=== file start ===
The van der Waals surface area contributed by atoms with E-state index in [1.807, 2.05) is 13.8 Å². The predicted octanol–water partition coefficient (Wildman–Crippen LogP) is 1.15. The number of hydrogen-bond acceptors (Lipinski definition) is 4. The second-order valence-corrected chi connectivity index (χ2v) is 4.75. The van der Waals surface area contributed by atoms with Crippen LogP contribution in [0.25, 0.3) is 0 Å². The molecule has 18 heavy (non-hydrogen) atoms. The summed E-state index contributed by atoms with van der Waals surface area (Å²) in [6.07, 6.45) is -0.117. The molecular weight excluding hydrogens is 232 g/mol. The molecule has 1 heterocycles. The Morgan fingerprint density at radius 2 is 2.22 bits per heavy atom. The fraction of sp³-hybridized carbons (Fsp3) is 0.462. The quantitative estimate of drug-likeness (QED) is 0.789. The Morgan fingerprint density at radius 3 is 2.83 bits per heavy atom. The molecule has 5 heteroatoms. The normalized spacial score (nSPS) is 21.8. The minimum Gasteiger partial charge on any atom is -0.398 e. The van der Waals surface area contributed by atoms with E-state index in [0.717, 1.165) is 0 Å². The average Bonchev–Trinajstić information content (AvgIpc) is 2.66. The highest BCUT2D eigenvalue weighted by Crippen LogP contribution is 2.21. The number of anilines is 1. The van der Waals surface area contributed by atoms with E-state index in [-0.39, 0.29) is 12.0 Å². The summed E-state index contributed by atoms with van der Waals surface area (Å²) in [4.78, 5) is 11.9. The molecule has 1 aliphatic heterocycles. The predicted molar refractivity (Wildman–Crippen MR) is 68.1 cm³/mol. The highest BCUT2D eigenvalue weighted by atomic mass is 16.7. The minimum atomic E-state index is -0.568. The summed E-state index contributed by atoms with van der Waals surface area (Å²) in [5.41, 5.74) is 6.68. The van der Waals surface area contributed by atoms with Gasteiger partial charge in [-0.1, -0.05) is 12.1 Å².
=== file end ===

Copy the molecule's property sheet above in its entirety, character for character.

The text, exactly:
The van der Waals surface area contributed by atoms with E-state index in [1.807, 2.05) is 13.8 Å². The predicted octanol–water partition coefficient (Wildman–Crippen LogP) is 1.15. The number of hydrogen-bond acceptors (Lipinski definition) is 4. The second-order valence-corrected chi connectivity index (χ2v) is 4.75. The van der Waals surface area contributed by atoms with Crippen LogP contribution in [0.25, 0.3) is 0 Å². The molecule has 18 heavy (non-hydrogen) atoms. The summed E-state index contributed by atoms with van der Waals surface area (Å²) in [6.07, 6.45) is -0.117. The molecular weight excluding hydrogens is 232 g/mol. The molecule has 1 heterocycles. The Morgan fingerprint density at radius 2 is 2.22 bits per heavy atom. The fraction of sp³-hybridized carbons (Fsp3) is 0.462. The quantitative estimate of drug-likeness (QED) is 0.789. The Morgan fingerprint density at radius 3 is 2.83 bits per heavy atom. The molecule has 5 heteroatoms. The normalized spacial score (nSPS) is 21.8. The minimum Gasteiger partial charge on any atom is -0.398 e. The van der Waals surface area contributed by atoms with E-state index in [0.717, 1.165) is 0 Å². The average Bonchev–Trinajstić information content (AvgIpc) is 2.66. The highest BCUT2D eigenvalue weighted by Crippen LogP contribution is 2.21. The number of anilines is 1. The van der Waals surface area contributed by atoms with E-state index in [-0.39, 0.29) is 12.0 Å². The summed E-state index contributed by atoms with van der Waals surface area (Å²) in [4.78, 5) is 11.9. The molecule has 1 aliphatic heterocycles. The predicted molar refractivity (Wildman–Crippen MR) is 68.1 cm³/mol. The highest BCUT2D eigenvalue weighted by atomic mass is 16.7. The minimum atomic E-state index is -0.568. The summed E-state index contributed by atoms with van der Waals surface area (Å²) in [5.41, 5.74) is 6.68. The van der Waals surface area contributed by atoms with Gasteiger partial charge in [-0.1, -0.05) is 12.1 Å².